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Thursday, 1 November 2012
Page: 13030


Ms ROWLAND (Greenway) (16:53): I rise to associate myself with the words of the member for Leichhardt and also acknowledge that we have had a large number of Sikh people in the gallery this afternoon and visiting Parliament House, associated with the presentation of his petition. I also want to thank the member for Leichhardt not only for taking the initiative on this occasion but for doing so in a true spirit of bipartisanship. In doing so I recognise that the electorate of Greenway, which I represent, in fact has a larger number of Sikh people as a percentage of electorate than anywhere else in Australia, at 3.05 per cent, according to the Australian Bureau of Statistics. Indeed, I often like to say that, when you look in the White Pages for my area, the most common surname in the Blacktown local government area is not Smith or Jones; it is Singh, which says a lot about the excellent decision that many people of Sikh faith have made to live in the great city of Blacktown.

I have been fortunate to have been welcomed into the Sikh community for many years, both locally—down the road from where I live in Glenwood is the Parklea gurdwara and the home of the Australian Sikh Association—and in the gurdwaras in the communities of Austral and Turramurra. My long association with the Sikh community has enabled me to have a very sound appreciation of their very strong values, which I think are aligned to some of the excellent Australian values that we often like to discuss. Some of those are a belief in one source, that God is the creator of the universe; in equality, that all humans are created equal; that human life is precious above all other life; and in the importance of defending against injustice. It is for this reason that I am very pleased to stand in this chamber today, support the words of the member for Leichhardt and add my own words of support for the sentiment that is in the petition presented today.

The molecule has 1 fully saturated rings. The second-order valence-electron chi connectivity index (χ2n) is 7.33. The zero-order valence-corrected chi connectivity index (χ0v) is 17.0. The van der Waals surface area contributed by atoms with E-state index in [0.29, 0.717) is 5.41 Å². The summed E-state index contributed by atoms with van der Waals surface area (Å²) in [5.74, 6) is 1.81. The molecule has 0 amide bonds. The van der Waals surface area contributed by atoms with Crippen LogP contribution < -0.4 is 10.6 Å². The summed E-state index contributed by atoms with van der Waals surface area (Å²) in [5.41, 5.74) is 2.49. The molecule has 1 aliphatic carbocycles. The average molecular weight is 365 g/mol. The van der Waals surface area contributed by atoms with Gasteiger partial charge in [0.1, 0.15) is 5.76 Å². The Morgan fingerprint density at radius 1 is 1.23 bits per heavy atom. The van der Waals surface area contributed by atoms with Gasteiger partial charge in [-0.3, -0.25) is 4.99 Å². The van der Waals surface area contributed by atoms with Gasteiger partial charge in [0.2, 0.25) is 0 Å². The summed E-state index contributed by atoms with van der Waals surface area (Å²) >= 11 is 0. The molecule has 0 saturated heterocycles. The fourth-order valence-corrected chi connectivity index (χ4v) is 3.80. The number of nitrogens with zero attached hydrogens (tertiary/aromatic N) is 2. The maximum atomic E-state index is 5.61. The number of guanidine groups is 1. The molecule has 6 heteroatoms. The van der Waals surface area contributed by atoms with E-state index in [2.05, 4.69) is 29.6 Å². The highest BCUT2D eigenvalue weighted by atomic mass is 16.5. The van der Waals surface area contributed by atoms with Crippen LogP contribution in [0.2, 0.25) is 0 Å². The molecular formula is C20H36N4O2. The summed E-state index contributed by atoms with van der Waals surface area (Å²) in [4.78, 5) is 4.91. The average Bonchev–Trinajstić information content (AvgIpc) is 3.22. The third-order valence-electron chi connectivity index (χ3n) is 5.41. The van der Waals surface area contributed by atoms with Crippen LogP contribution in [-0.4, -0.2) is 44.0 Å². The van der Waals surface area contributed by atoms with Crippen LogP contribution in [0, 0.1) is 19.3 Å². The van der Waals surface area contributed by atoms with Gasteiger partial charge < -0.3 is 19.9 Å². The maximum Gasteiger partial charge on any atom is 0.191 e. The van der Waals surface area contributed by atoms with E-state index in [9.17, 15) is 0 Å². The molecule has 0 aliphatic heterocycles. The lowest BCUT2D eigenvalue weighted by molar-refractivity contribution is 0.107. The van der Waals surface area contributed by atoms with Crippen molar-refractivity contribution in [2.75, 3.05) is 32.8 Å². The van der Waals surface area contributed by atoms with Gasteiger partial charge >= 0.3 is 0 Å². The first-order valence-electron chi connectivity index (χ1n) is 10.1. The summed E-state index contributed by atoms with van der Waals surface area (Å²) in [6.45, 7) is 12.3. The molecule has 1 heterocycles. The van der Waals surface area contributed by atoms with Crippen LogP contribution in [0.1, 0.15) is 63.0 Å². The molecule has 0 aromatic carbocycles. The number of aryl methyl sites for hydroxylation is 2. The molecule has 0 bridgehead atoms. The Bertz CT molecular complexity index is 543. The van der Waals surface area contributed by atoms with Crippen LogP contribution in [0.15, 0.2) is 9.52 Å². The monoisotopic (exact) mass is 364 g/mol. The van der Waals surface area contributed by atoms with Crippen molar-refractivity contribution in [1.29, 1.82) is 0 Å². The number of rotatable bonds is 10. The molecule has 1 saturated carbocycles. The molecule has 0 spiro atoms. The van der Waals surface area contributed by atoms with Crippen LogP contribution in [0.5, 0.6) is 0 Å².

The member for Leichhardt has provided some great detail about the matters that form the subject of the petition. I would like to just quote briefly from an article put together by Human Rights Watch, which says:

Angry mobs, instigated by leaders of the then-governing Congress Party, committed countless acts of retribution, killing and wounding thousands of Sikhs and destroying their property and businesses. During ensuing government counterinsurgency operations in Punjab State, from 1984 to 1995, Indian security forces committed serious human rights violations and killed, forcibly disappeared, and tortured thousands of Sikhs.

Importantly:

None of the architects of this counterinsurgency strategy have been brought to justice.

That is the very nature of the petition and the issue that the member for Leichhardt has sought to highlight today, and I think he has done that very effectively.

I had a great opportunity to meet yesterday with representatives of Sikhs for Justice, along with other groups such as the Australian Sikh Association and Sikh Youth Australia. I have been exposed to and enabled to gain a strong understanding of these events and the way they have impacted on Sikh people. It was only barely a decade ago that it was explained to me at an open day at the Parklea gurdwara that these events occurred. It is not something that is routinely taught in schools, despite the fact that it obviously impacts on a very large segment of our community.

I believe that, in bringing forward this petition, we are saying that wrongs need to be righted. In this parliament and in state parliaments, we have in the last couple of years, in a very bipartisan way across parliaments, recognised things that have happened in history. Although we cannot fully make them right in many cases, we can acknowledge that they occurred—things like the acknowledgement of the stolen generation and things such as the acknowledgement of the number of babies that were removed from their families, not only those of Indigenous background. I think that this issue is one that stands up alongside those issues, which this parliament has seen to be so important.

When one greets Sikh people, one says, of course, 'Waheguru Ji Ka Khalso, Waheguru Ji Ki Fateh.' I say that with the greatest respect to those here, and I wish you a very happy Diwali for 13 November. All the best to you and your families.